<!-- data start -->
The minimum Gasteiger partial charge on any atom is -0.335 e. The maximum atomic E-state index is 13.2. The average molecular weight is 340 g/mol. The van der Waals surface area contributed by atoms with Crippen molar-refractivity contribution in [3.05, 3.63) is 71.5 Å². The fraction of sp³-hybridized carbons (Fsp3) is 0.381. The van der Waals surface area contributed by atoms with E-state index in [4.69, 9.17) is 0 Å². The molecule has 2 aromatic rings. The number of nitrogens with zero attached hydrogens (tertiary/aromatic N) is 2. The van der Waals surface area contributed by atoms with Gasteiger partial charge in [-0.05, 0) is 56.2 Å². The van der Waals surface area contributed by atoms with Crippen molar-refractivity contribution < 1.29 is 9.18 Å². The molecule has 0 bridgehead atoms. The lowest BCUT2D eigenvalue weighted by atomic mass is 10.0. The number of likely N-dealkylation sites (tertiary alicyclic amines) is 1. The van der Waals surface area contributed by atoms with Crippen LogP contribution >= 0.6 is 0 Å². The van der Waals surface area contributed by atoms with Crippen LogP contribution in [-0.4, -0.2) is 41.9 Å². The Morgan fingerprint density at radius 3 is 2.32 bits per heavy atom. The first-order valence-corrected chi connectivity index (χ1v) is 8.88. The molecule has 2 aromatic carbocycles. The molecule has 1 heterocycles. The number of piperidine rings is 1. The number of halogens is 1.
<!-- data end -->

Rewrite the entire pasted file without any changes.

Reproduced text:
The minimum Gasteiger partial charge on any atom is -0.335 e. The maximum atomic E-state index is 13.2. The average molecular weight is 340 g/mol. The van der Waals surface area contributed by atoms with Crippen molar-refractivity contribution in [3.05, 3.63) is 71.5 Å². The fraction of sp³-hybridized carbons (Fsp3) is 0.381. The van der Waals surface area contributed by atoms with E-state index in [4.69, 9.17) is 0 Å². The molecule has 2 aromatic rings. The number of nitrogens with zero attached hydrogens (tertiary/aromatic N) is 2. The van der Waals surface area contributed by atoms with Gasteiger partial charge in [-0.05, 0) is 56.2 Å². The van der Waals surface area contributed by atoms with Crippen molar-refractivity contribution < 1.29 is 9.18 Å². The molecule has 0 bridgehead atoms. The lowest BCUT2D eigenvalue weighted by atomic mass is 10.0. The number of likely N-dealkylation sites (tertiary alicyclic amines) is 1. The van der Waals surface area contributed by atoms with Crippen LogP contribution >= 0.6 is 0 Å². The van der Waals surface area contributed by atoms with Crippen LogP contribution in [-0.4, -0.2) is 41.9 Å². The Morgan fingerprint density at radius 3 is 2.32 bits per heavy atom. The first-order valence-corrected chi connectivity index (χ1v) is 8.88. The molecule has 2 aromatic carbocycles. The molecule has 1 heterocycles. The number of piperidine rings is 1. The number of halogens is 1.